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Guest Writer

They could have just shown up ...
Suspension of disbelief
by Eva Lake

he Oregonian recently reported that the Portland Institute of Contemporary Art is temporarily suspending its visual arts program. Stuart Horodner, the curator hired to specifically work in this area, was let go.

Around the time Horodner was hired, Bruce Guenther was also welcomed to Portland as a curator for the Portland Art Museum. A lot of ink was spilt on their goals in curating, contrasting their styles and beliefs ... and the clothes they wore. There were interviews and panels, exchange and enquiries.

It was also around this time that I started believing that in today's art world, the curator is far more important than the artist.

A lot of independent artists and spaces had popped up, and PICA had not really kept abreast of developments. PICA's director, Kristy Edmunds, was even quoted saying: "We need to regain that connection."

I remember when Horodner first hit town. I was advised to introduce myself and my work, as it was made known that he was looking at the local flavors, trying to ascertain just exactly what art in Portland was. He kept me waiting for a very long time. The whole thing felt like dentistry: necessary but unpleasant.

I don't need to tell you that the art world is rarely a warm and fuzzy place.

Not long after, a group show to demonstrate Horodner's take on the local scene was exhibited. The walls were graced by some of Portland's finest – but I have plenty of opportunity to see those artists, year in and year out like clockwork, in the likes of Portland's gallery system.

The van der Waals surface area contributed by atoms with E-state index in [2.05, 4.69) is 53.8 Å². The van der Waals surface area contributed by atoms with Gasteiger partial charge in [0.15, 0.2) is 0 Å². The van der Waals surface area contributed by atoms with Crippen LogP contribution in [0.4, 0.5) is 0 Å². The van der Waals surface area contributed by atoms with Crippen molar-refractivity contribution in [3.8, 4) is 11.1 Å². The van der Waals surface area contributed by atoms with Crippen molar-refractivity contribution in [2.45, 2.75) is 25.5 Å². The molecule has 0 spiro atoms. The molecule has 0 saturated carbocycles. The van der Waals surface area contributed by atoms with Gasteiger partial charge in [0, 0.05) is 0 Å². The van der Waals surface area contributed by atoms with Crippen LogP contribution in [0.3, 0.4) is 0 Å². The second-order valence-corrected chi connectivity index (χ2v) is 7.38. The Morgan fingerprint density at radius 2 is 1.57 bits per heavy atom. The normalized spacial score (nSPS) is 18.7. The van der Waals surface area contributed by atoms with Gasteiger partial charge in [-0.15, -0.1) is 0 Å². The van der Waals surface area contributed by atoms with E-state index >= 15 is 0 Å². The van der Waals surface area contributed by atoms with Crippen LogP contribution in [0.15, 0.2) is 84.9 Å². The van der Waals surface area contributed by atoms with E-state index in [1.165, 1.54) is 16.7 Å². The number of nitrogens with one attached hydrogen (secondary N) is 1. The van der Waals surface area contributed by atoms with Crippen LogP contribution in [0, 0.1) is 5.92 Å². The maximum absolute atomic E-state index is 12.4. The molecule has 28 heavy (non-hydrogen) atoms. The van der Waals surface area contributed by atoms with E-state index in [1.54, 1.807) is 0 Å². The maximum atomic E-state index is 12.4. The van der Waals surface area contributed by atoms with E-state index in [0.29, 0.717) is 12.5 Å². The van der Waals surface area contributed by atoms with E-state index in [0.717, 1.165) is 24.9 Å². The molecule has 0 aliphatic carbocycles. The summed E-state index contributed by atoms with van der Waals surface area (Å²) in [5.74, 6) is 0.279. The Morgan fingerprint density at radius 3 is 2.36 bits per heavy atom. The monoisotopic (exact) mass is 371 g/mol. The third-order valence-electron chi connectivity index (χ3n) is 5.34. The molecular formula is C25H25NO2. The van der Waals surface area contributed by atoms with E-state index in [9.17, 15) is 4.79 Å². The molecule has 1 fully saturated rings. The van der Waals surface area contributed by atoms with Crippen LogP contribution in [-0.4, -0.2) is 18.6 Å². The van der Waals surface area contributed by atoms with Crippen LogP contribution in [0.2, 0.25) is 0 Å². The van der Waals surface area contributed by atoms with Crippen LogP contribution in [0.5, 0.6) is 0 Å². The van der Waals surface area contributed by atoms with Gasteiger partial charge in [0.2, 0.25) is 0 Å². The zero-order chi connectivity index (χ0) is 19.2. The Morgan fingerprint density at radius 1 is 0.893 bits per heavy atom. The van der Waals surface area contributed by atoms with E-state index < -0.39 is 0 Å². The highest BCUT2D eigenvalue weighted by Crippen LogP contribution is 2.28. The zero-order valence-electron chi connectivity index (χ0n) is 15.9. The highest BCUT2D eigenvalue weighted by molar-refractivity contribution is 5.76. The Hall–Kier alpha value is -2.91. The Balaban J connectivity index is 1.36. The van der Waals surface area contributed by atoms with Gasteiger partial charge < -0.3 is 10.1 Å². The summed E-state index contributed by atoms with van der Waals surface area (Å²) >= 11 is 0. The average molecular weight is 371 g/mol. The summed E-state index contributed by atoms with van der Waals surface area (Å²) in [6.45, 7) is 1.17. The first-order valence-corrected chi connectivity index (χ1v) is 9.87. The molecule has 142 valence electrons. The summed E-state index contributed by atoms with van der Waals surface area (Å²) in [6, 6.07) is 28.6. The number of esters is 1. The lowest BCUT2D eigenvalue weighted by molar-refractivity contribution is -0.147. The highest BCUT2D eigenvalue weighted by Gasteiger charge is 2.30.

If a nonprofit space will not venture out to present that which is not "anointed" – who will?

This question was perfectly answered by D.K. Row in the Oregonian article, when he observed how "... artist-driven spaces had undercut PICA's original role."

But whatever undercutting the independents accomplished, it was not without attempts to welcome PICA to the party! PICA may not have even had to "reach out," as they admitted they had somehow failed to do.

They could have just shown up every once in a while.

In my time at my own little art space, Lovelake, I have never seen one PICA person (and there are many of them!). Cards for every single show were mailed out. But, hey, I'm just one little hole-in-the-wall gallery. Fact is, I never saw them at other holes-in-the-wall either.

OK, maybe I've seen The Powers That Be at Liz Leach or Tracy Savage galleries. I'm sorry; those kinds of places don't count. They count for many, many things in the art world of this town and we need and want them, but they are not everything – certainly not any accurate measure of what great ideas lurk in various studios.

In fact, I should think that once artists reach that level of anointment, they might not be the natural fodder for PICA. But clearly, the opposite was the case. As PICA grew and became more ambitious and hungry for funds, it hooked up necessarily with those who have them. And those who have them – those with ambition and funds – are not necessarily suffering from underexposure.

Those who have them indeed have something to lose. This is not meant to ghettoize the stature of nonprofits. One is not doomed to obscurity or the gutter to stay hip or be relevant.

But clearly there is a bevy of interesting ideas brewing in this town – and from people who have not been anointed.

See more from Eva in our archives.

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